Monthly Archives: February 2012

More Beautiful Growth of $1 Chart

February 6, 2012
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More Beautiful Growth of $1 Chart

With all my recent focus on reporting and visualization, you might think that I have the investments all figured out.  Unfortunately, that is not the case, and I will resume more standard investment and systems posts soon.  I did want to shar...

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The anatomy of a Twitter conversation, visualized with R

February 6, 2012
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The anatomy of a Twitter conversation, visualized with R

If you're a Twitter user like me, you're probably familiar with the way that conversations can easily by tracked by following the #hashtag that participants include in the tweets to label the topic. But what causes some topics to take off, and others to die on the vine? Does the use of retweets (copying another users tweet to your...

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General Bayesian estimation using MHadaptive

February 6, 2012
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General Bayesian estimation using MHadaptive

If you can write the likelihood function for your model, MHadaptive will take care of the rest (ie. all that MCMC business). I wrote this R package to simplify the estimation of posterior distributions of arbitrary models. Here’s how it works: 1) Define your model (ie the likelihood * prior). In this example, lets build

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Using apply() to create a unique id

February 6, 2012
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Using apply() to create a unique id

Suppose you have a data set with two identifiers. For example, maybe you're studying the relationships among firms in an industry and you have a way to link the firms to one another. Each firm has an id, but the unique unit in your data set is a pair...

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An R script for estimating future inflation via the Treasury market

February 6, 2012
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One factor that is critical for any financial planning is estimating what future inflation will be. For example, if you’re saving money in an instrument that gains 3% per year, and inflation is estimated to be 4% per year, well then you’re losing m...

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Visualising Activity Around a Twitter Hashtag or Search Term Using R

February 6, 2012
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Visualising Activity Around a Twitter Hashtag or Search Term Using R

I think one of valid criticisms around a lot of the visualisations I post here and on my various #f1datajunkie blogs is that I often don’t post any explanatory context around the visualisations. This is partly a result of the way I use my blog posts in a selfish way to document the evolution of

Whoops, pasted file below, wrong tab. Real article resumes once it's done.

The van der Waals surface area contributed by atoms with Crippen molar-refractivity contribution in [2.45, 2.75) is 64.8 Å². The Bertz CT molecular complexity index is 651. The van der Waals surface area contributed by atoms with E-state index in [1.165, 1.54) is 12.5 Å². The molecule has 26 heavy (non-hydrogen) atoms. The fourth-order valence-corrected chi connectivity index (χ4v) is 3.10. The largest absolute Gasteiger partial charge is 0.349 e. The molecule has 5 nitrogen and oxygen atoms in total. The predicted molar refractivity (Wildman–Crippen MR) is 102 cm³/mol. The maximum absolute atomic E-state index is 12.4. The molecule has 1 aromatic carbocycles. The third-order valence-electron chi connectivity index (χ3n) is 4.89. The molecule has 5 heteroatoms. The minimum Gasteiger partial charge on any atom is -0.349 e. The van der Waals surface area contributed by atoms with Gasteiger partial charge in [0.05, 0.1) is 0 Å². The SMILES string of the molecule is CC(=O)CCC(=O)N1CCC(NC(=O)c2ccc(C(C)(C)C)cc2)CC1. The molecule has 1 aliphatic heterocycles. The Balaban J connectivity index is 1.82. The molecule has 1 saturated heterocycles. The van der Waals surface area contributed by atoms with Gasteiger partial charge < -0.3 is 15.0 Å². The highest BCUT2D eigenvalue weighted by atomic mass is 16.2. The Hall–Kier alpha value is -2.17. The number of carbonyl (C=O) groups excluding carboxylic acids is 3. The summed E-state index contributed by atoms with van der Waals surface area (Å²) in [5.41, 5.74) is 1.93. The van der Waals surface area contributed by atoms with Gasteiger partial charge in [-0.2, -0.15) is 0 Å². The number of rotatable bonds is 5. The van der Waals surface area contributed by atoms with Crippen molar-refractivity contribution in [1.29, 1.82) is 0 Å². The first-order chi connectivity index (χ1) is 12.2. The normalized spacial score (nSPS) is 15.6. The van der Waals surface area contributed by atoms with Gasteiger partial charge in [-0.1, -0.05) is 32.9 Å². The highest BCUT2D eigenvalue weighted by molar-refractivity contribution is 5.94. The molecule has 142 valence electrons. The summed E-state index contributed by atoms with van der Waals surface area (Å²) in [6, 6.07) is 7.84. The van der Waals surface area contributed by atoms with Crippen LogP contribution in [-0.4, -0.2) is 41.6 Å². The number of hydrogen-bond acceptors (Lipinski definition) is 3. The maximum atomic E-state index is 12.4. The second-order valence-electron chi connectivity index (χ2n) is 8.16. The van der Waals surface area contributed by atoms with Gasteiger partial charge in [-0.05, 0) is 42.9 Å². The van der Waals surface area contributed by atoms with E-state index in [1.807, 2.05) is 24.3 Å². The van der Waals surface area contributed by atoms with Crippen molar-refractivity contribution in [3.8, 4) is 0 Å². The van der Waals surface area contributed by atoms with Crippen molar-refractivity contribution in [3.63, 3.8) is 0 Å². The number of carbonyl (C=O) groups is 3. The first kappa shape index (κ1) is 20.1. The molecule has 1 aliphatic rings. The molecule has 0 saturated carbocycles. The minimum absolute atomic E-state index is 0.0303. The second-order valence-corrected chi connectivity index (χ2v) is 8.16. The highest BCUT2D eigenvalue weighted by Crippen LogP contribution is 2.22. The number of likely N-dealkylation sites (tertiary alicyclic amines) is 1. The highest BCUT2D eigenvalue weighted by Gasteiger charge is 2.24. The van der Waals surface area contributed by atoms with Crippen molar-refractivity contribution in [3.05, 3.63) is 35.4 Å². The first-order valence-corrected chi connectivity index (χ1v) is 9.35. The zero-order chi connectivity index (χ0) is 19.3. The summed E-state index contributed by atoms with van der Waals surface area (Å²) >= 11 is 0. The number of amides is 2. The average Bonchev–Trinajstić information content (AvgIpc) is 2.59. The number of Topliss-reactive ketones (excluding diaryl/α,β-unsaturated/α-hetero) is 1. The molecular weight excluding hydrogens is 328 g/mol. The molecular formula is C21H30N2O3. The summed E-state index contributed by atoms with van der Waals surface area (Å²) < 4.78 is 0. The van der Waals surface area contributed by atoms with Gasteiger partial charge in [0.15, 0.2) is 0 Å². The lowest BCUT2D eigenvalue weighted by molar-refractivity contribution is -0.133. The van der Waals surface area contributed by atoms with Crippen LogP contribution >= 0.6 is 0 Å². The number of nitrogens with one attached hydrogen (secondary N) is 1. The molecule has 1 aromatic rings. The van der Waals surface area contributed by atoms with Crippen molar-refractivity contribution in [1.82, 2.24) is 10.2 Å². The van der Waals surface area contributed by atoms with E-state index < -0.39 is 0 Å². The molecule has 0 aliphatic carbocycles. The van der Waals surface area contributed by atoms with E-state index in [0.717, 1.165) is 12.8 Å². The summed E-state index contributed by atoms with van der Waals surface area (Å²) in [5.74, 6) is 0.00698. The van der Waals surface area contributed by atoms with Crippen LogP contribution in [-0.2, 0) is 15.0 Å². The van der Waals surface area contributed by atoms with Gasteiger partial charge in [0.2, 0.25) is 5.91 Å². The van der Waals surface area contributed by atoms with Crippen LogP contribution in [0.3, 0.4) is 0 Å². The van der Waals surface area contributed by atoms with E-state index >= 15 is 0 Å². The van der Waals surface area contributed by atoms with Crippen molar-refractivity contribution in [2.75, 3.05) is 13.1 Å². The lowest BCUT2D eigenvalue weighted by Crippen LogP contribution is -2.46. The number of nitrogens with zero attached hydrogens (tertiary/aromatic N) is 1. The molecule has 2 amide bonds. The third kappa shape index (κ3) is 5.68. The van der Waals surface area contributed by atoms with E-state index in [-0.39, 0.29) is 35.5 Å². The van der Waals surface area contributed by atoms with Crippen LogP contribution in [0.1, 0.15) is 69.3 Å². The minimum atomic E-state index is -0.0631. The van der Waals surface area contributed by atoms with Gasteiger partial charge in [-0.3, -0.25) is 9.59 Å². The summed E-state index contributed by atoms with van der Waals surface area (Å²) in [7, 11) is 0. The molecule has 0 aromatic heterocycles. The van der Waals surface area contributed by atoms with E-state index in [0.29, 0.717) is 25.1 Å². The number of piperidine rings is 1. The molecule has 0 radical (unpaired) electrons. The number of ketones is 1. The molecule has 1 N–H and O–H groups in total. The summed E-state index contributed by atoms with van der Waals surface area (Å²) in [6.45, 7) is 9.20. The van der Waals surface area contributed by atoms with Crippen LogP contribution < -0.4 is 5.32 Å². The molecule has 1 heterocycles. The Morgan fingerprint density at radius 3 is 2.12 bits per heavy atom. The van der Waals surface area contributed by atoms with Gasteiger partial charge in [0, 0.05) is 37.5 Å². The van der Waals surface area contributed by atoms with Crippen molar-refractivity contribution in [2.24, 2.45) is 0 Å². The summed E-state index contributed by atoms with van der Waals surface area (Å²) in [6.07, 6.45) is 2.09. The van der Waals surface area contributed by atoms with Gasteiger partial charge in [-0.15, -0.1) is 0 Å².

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The US market will absolutely positively definitely go up in 2012

February 6, 2012
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The US market will absolutely positively definitely go up in 2012

The Super Bowl tells us so. The Super Bowl Indicator The championship of American football decides the direction of the US stock market for  the year.  If a “National” team wins, the market goes up; if an “American” team wins, the market goes down. Yesterday the Giants, a National team, beat the Patriots. The birth … Continue reading...

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googleVis 0.2.14 is released

February 5, 2012
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googleVis 0.2.14 is released

Version 0.2.14 of the googleVis package was released on CRAN today.ChangesThe help files have been checked against changes of the Google Visualisation API, typos in the vignette have been ironed out (thanks to Pat Burns for pointing them out), a new se...

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Comparing correlations update

February 5, 2012
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I have just published R code for calculating CIs for differences between correlations on the Serious stats book blog. This covers independent correlations (taken from chapter 6 of the book) and dependent correlations (new R code written as a suppl...

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Comparing correlations: independent and dependent (overlapping or non-overlapping)

February 5, 2012
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Comparing correlations: independent and dependent (overlapping or non-overlapping)

In Chapter 6 (correlation and covariance) I consider how to construct a confidence interval (CI) for the difference between two independent correlations.  The standard approach uses the Fisher z transformation to deal with boundary effects (the squashing of the distribution and increasing asymmetry as r approaches -1 or 1). As zr is approximately normally distributed

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